Kentucky football coach Rich Brooks spent much of the off-season telling the media that this year's offensive line would be his best at UK. Then, in the team's first fall scrimmage last week, the offensive line laid an egg.
It has taken just two weeks of fall practice for the offensive line to go from a supposed strength to a question mark leading into the Wildcats' Aug. 31 opener at Louisville.
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“It's definitely a concern,” UK offensive coordinator Joker Phillips said.
UK junior right tackle Justin Jeffries said that although the line isn't performing terribly as a whole, one or two missed assignments have made the unit look uneven.
“I don't think the scrimmage was as bad as everybody made it out to be, but it was pretty bad,” Jeffries said. “Somebody would mess up here or there, and that would throw the whole play off. Either way it goes, though, you've still got to get the job done, and we didn't get the job done.”
The line's struggles seem puzzling considering that three starters return from a group that helped pave the way for a school-record 475 points last season. In October, the UK offensive line even held its own against a vaunted Louisiana State defense, creating enough holes for the backs to run for 125 yards while holding the Tigers without a sack for four quarters and three overtimes.
The coaches say most of the problems stem from a lack of aggressiveness, not a lack of talent. Jeffries agrees.
“We're not being as physical as we should be,” Jeffries said. “We're catching blows instead of giving blows. With the offense we're trying to run, you have to come off the ball and pound people in the face, and we're not doing that.”
In fairness to the line, they are going against what is being advertised as the best UK defense in years, and the defensive line contains potential pro prospects in Jeremy Jarmon, Myron Pryor and Corey Peters.
“I think we've got the best defensive line in the SEC,” senior running back Tony Dixon said.
“It's not all about us,” Jeffries said. “We do have a heck of a defense. Half of it is us, and the other half is just the defensive line making plays. But that's no excuse. We've still got to get it done. When the season starts, we can't just say, ‘Well, we were playing a great defense.' ”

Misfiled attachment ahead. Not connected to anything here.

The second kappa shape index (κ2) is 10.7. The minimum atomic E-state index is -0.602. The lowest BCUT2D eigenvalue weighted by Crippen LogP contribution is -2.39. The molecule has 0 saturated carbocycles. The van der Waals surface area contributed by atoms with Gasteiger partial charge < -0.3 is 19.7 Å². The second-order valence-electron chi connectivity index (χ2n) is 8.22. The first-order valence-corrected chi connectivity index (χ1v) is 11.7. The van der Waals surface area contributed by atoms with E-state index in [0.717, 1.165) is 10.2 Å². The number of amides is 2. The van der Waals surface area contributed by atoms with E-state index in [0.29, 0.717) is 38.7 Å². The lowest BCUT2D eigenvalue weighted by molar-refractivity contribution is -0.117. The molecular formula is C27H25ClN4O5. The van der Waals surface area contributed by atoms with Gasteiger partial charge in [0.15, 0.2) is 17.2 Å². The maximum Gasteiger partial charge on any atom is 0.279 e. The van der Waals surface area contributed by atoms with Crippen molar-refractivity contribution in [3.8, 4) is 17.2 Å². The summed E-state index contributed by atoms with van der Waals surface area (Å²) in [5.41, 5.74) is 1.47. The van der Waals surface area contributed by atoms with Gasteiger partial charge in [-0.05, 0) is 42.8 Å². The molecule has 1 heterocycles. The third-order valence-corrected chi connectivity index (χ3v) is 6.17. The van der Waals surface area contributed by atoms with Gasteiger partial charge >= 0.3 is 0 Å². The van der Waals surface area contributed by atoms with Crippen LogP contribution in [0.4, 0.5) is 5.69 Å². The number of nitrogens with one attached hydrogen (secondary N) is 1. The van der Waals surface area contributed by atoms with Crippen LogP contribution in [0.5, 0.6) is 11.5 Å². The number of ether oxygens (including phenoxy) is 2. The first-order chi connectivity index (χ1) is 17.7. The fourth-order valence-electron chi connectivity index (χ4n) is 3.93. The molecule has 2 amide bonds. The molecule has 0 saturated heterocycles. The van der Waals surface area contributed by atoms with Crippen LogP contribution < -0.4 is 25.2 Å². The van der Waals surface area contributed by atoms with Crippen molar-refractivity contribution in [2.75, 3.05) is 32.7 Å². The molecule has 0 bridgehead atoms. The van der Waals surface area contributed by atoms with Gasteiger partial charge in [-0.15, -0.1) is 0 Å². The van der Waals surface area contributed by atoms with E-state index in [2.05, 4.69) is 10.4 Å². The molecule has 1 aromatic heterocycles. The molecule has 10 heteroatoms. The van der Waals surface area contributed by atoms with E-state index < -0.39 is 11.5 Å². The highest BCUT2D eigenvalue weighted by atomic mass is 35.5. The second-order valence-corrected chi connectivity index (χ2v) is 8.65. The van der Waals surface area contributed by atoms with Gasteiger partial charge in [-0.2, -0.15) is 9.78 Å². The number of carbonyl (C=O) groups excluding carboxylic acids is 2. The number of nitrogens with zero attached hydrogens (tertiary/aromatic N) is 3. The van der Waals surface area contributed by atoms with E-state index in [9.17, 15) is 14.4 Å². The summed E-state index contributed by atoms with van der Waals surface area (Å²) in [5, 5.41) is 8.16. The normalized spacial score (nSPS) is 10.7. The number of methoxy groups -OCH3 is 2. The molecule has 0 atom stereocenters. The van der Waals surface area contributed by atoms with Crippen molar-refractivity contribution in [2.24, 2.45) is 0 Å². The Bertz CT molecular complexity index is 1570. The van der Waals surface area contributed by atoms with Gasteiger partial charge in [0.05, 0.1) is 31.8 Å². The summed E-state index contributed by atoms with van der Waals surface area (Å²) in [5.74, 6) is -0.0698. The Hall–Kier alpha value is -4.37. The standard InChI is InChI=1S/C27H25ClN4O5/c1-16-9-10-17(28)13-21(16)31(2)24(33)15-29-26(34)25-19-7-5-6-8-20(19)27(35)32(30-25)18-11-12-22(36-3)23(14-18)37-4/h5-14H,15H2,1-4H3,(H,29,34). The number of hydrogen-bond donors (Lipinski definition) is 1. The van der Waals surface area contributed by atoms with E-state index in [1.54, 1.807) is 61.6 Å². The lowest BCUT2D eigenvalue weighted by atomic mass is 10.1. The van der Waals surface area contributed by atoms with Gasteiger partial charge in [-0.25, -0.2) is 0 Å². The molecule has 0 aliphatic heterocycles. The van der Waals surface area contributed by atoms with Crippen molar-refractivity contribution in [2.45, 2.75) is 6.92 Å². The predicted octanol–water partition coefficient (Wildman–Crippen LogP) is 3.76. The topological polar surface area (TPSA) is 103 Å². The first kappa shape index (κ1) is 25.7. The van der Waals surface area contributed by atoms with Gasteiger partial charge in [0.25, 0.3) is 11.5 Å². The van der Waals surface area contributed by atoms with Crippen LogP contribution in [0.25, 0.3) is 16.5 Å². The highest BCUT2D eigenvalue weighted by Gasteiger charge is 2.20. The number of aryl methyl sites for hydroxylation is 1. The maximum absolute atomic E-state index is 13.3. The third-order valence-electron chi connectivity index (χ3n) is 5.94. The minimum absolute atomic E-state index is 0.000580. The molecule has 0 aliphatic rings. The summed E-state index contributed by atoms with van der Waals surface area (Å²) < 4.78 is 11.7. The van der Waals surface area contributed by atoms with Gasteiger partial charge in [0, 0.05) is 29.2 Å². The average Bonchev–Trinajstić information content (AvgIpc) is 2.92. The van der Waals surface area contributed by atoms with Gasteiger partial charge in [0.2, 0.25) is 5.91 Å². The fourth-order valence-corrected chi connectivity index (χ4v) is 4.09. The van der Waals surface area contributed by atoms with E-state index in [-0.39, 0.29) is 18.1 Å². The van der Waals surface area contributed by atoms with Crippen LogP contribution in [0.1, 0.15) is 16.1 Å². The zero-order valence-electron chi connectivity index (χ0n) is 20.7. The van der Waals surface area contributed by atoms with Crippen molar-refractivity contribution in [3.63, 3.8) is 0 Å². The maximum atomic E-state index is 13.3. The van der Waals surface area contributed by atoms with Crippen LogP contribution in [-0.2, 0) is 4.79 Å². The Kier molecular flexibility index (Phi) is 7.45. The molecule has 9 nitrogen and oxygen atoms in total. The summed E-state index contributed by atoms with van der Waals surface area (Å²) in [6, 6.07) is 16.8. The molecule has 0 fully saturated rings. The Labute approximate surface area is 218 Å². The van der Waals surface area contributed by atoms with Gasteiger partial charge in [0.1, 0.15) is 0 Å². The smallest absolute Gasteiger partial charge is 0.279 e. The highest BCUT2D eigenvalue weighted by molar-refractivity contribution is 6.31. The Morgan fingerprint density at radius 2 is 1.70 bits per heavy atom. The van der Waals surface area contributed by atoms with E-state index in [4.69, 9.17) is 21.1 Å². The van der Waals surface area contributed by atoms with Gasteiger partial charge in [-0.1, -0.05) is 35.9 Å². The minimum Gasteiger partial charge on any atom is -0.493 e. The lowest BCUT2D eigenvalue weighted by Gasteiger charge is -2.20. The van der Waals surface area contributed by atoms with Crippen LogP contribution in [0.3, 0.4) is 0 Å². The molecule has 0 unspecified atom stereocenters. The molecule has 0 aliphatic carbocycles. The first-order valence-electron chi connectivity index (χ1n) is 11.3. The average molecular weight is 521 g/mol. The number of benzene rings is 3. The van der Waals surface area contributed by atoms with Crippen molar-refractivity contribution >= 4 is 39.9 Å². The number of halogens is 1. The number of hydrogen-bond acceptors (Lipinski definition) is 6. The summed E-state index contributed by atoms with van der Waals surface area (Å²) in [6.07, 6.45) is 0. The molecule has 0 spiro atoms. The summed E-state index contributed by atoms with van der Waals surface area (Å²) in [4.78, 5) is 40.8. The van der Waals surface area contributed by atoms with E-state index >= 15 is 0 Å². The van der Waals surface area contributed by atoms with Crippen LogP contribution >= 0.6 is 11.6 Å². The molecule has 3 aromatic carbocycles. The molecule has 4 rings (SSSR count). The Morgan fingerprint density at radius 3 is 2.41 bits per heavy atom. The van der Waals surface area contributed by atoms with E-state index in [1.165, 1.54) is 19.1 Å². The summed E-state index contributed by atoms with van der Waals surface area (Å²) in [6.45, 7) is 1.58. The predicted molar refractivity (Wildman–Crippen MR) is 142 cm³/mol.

Phillips said the Cats should be successful running, but pass protection is another story. Considering that sophomore quarterback Mike Hartline will be making his first start against Louisville, Phillips said it's imperative that the line holds up better. Phillips said Jeffries and left tackle Garry Williams have been fine, but the play at guard has to pick up.
“Going into the scrimmage, we had to make sure Mike Hartline had success,” Phillips said. “And with the pressure he had on him, there was no way he could have success. We've got to protect the quarterback in the passing game first and foremost.”
The coaching staff shook things up a bit this week in practice, inserting sophomore Brad Durham into the lineup at right guard. Stuart Hines, who had been battling Jess Beets at right guard, is out with an ankle injury. Backup center Jake Lanefski, who had been out with a broken right hand, is back taking snaps with his left hand.
Jeffries said he thinks the line can get things straightened out by the time it faces the Cardinals, and ultimately fulfill Brooks' expectations.
“Two weeks is a lot more time than people think,” Jeffries said. “If we find the right mesh of guys, we can still have a really good offensive line. We took what Coach Brooks said to heart. We've got to live up to that hype. We don't want to make Coach look bad.”